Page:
The evolution of Mammoth: Company grows energy services segmentsPublished: Wednesday, August 8, 2018 By: Sarah Terry-Cobo Source: The Journal Record
Arty Straehla is diversifying his service contracting business with billions of dollars of potential ahead of him. The Mammoth Energy Services Inc. CEO said his contracts with Puerto Rico’s electrical authority have brightened the horizon for continental-U.S.-based work.
Energy finance professor Stuart MacDonald said Mammoth faces risk by working with a bankrupt contractor, but since it’s the island’s electric utility, it’s a solid bet to make.
Straehla said Mammoth attracts stable cash flows that will improve the company’s earnings in the long run as it adds more divisions that are outside the traditional oil-field services industry. Its work in electrical utility infrastructure has expanded and it has bought a crude oil trucking company along with a company that provides cement and acid services to wells.
Straehla’s company has been repairing electrical infrastructure in Puerto Rico since it won the original contract in October and has been extended twice. In May, Mammoth won a $900 million contract to rebuild the island territory’s electrical grid. The project will take months and the number of employees required will fluctuate over time, he said. There are about 700 people working there now, down from the peak of more than 1,000.
“We still view this as long-term work for the $900 million contract,” he said Tuesday on a conference call with energy analysts. “As we make the transition to reconstruction (from restoration), we still have a long time to be on the island.”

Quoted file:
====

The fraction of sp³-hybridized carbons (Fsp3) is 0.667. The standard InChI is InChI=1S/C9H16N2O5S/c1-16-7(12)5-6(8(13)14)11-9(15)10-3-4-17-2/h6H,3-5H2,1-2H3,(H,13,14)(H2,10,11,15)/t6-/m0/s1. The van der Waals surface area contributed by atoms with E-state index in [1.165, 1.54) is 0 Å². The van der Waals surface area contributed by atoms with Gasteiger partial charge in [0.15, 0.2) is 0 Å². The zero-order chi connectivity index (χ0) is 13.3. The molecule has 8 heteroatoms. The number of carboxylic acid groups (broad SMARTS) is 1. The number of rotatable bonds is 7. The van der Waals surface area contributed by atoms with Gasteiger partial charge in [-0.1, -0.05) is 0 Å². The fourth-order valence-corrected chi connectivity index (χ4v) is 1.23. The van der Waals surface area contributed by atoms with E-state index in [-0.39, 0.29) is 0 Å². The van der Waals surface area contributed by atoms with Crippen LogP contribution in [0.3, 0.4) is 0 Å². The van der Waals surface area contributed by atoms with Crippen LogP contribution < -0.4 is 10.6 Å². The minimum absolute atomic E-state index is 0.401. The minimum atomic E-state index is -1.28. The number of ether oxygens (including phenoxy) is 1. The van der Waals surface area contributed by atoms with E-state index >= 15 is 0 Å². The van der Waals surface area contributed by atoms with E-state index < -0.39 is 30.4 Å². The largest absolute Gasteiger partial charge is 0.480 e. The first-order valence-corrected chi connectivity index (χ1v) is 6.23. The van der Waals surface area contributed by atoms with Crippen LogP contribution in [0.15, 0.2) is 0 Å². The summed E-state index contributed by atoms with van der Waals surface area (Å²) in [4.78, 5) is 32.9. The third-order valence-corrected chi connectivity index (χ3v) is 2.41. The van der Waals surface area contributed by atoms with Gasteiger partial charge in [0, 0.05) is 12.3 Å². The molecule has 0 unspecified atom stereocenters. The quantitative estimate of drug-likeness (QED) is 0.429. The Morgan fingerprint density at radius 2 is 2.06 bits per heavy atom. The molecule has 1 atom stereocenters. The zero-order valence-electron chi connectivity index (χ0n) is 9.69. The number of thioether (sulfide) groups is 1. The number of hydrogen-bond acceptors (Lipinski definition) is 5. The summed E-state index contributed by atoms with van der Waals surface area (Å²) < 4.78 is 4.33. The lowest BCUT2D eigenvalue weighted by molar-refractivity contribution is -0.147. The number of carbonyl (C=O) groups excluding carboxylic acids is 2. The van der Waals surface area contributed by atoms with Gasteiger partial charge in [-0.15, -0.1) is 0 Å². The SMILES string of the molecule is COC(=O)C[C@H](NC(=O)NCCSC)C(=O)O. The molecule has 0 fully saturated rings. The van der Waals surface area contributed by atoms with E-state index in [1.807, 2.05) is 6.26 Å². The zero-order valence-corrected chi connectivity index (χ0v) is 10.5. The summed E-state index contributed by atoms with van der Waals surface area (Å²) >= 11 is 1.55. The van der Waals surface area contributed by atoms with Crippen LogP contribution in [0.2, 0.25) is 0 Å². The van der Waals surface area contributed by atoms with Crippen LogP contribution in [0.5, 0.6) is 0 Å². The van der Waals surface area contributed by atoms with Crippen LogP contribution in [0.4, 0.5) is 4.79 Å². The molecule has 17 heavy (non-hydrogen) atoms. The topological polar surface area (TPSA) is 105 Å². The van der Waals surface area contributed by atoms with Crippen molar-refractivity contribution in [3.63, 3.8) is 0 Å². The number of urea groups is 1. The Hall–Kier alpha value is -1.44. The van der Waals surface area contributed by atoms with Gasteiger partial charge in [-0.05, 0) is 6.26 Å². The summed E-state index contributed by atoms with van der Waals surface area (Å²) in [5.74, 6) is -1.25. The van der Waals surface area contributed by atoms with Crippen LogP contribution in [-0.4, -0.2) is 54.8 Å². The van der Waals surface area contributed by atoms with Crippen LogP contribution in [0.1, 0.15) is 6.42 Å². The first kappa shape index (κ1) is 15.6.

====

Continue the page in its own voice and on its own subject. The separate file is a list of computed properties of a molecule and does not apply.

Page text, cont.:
U.S.-based investor-owned utilities provided mutual aid and contract assistance to restore power on the island. That’s been good exposure for Mammoth’s electric subsidiary, Cobra Acquisitions. Before Cobra went to Puerto Rico, it had about a $30 million backlog in utility contracts. Now Cobra has a $500 million backlog in its infrastructure business.
“We’re actually bidding on $2 billion in our pipeline right now,” Straehla said. “We’ll have a better chance to get it … in the continental U.S., and that is our goal to be a continental-U.S. player.”
Energy analysts complimented him and his staff for bringing in higher profits for the second quarter compared to the same period in 2017. But several questioned a bad debt expense listed on the company’s books. Mammoth reported $28.3 million in bad debt in the second quarter, a $2.7 million increase compared to the prior quarter.
MacDonald, who teaches at the University of Central Oklahoma’s Master of Business Administration program, said in general, bad debt expense is debt that can’t be collected and must be written off. If it’s too large, it can take down a business.
Oklahoma City University energy finance professor Debbie Fleming said in a situation like Cobra’s, the bad debt expense generally doesn’t come